Will an Oversupply of Crude Oil Cause Prices to Drop Further?
The price of gas goes up and down all year long and it generally relates to supply and demand. Motorists usually drive more in the summer, making gas and oil prices surge upward. On the other hand, cold weather can make it more expensive for homeowners to keep their houses toasty. Oilfield workers and consumers actually prefer to see a happy medium when it comes to oil prices as well as demand. National oil shortages lead to price gouging and gas being rationed instead of available on demand. On the flip side, an oversupply of oil results in oilfield workers having their hours cut and their incomes diminish. Right now, prices for oil are dropping but speculators believe that price trends will stabilise as winter approaches.
Oil Reserves Usually Get Consumed Quickly
When there’s an oversupply of oil, drilling usually slows down a bit. Naturally, any overabundance of oil is consumed and prices will start levelling out. Although barrels of oil can stay good for a long time, sellers don’t want to have factories filled with oil that can be sold almost instantly. There’s a natural movement between the oil fields where crude oil is sourced to consumers who only want the finished product. If there’s a holdup at any part of the process, prices can fall or rise sharply.
Oil Prices Fluctuating Is the Norm
When you go to the gas station, you normally check the prices to figure out how much fuel you can get based on your budget. Consumers expect gasoline prices to change as regularly as from one day to the next. Whether it’s the price of crude oil on the stock exchange or gasoline sold at the pump, there can be major fluctuations. If the price of oil stays too stable for a long time then speculators believe that a major price jump either upward or downward is to be expected.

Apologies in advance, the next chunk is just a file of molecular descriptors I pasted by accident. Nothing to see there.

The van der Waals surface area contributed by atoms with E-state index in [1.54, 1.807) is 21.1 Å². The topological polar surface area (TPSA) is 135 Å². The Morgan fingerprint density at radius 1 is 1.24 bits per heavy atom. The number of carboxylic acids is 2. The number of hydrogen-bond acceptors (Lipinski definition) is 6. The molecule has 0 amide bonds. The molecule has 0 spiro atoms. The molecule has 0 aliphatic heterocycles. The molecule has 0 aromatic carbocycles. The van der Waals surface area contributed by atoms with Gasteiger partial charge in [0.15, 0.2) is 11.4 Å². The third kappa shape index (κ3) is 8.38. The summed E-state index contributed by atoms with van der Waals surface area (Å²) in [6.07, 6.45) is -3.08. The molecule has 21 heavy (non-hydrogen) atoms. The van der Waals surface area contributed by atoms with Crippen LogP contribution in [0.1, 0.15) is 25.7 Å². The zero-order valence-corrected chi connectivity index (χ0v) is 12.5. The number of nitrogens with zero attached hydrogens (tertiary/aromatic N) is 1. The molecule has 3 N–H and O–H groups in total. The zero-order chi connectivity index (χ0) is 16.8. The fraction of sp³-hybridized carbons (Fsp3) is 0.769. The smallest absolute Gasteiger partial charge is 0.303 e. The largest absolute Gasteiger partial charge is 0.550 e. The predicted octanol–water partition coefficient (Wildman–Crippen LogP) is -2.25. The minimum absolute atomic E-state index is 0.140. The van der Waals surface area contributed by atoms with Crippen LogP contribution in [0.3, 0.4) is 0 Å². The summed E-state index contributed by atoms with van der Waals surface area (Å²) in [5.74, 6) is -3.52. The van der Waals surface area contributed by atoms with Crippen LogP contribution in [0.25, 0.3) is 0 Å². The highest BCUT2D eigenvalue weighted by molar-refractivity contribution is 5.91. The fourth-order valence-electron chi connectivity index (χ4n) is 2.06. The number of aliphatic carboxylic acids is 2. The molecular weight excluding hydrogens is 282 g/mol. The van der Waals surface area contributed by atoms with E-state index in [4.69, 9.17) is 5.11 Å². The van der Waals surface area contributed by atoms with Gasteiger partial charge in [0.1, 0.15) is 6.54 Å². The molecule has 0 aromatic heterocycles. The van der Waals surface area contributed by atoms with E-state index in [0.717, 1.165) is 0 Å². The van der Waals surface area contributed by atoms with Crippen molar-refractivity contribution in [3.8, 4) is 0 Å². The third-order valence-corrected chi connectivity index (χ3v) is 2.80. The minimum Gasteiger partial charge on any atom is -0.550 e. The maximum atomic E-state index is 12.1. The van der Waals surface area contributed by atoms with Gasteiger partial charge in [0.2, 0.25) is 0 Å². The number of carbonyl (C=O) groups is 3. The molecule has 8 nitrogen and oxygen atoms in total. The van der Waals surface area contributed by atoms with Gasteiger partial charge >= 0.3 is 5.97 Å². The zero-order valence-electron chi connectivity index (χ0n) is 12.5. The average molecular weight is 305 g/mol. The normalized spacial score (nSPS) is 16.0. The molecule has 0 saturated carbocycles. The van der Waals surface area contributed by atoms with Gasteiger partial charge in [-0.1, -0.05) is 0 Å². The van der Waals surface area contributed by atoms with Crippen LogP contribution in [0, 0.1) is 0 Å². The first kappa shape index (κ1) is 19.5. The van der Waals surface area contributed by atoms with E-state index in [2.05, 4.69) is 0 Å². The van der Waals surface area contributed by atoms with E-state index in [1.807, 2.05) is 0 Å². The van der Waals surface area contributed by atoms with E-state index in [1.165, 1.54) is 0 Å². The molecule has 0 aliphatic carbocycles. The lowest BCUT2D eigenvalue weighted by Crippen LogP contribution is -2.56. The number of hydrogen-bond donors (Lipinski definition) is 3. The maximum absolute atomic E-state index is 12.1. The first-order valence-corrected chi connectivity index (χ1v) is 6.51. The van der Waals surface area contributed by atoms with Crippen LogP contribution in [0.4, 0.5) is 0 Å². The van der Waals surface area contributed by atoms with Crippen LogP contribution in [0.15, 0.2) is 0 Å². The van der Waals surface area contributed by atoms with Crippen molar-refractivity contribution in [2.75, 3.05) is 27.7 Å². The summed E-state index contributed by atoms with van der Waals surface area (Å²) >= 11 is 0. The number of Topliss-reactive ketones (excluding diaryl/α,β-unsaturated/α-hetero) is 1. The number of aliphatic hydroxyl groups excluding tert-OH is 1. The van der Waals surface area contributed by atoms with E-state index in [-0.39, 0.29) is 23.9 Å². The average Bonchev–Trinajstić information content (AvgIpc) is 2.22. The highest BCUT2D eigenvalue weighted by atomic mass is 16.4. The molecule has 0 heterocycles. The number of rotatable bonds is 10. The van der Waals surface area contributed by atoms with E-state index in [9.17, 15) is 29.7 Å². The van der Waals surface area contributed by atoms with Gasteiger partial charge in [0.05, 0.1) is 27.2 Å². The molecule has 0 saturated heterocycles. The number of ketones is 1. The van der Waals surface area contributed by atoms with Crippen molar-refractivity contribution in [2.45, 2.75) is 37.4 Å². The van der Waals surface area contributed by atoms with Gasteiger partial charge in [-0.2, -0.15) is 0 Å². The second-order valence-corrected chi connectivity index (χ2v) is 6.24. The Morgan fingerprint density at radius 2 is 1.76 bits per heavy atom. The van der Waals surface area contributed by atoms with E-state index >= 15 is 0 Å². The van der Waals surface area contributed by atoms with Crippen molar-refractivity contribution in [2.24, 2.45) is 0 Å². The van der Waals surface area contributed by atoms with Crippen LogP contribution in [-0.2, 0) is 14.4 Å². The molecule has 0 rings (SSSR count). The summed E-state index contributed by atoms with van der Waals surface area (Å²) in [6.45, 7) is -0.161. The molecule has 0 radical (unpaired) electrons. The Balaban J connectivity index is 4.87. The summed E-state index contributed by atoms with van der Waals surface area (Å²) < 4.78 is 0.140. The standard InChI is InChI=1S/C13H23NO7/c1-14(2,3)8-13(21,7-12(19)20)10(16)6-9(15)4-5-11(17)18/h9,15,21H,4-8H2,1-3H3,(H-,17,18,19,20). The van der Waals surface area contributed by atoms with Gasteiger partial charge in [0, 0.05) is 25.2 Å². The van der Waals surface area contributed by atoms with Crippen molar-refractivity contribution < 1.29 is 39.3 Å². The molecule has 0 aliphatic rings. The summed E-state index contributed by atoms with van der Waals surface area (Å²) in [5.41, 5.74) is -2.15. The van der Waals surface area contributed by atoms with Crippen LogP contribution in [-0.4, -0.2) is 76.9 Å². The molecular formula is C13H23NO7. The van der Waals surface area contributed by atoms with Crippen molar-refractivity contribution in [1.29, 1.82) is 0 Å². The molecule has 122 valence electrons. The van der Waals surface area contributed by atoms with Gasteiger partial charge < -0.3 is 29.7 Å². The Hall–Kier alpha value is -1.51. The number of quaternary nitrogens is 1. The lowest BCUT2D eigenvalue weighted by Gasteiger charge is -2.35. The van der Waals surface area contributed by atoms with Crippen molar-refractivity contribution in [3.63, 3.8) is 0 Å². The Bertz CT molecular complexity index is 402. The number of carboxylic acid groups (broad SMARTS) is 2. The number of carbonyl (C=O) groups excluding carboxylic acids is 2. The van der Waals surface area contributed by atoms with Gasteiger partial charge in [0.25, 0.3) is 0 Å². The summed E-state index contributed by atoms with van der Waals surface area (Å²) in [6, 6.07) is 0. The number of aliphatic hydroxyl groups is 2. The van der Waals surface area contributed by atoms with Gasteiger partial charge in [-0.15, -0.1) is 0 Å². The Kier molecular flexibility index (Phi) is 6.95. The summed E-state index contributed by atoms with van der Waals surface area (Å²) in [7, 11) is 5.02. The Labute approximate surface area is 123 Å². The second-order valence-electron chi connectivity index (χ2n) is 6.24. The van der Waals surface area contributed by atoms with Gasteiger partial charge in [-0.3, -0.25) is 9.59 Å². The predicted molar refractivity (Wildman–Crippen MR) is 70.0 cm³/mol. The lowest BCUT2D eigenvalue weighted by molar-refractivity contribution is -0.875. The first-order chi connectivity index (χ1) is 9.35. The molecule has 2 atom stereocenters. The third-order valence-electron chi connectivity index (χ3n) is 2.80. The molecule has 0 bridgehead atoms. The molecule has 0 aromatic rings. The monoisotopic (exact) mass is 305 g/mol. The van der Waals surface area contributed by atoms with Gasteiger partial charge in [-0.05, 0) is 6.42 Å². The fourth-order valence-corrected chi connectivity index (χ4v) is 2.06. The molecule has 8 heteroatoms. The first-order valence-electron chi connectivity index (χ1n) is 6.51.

Prices Falling Can Lead to Oil Price Surges
Sometimes, when oil prices fall, they can go right back into an upswing just days later. Reports of tropical storms can lead speculators to increase the value of crude oil. Then there are the summer months where consumers are expected to drive more regularly and consume a lot more gas. All in all, financial experts don’t usually devalue oil unless they have sound reasoning. Oil surges are more common than devaluation and no trend goes in one direction for too long.
An oversupply of crude oil isn’t a big problem for oil companies or speculators because it is going to be used by consumers. Hybrid cars and even clean air alternatives are becoming more popular, but the fact of the matter is that standard cars still, by and large, use gasoline. As of right now, the jobs of oilfield workers are still secure and oil companies are regularly exploring new fields to tap into. Having more oil than is being used by consumers is still much better than running into a crude oil shortage, which causes prices to skyrocket.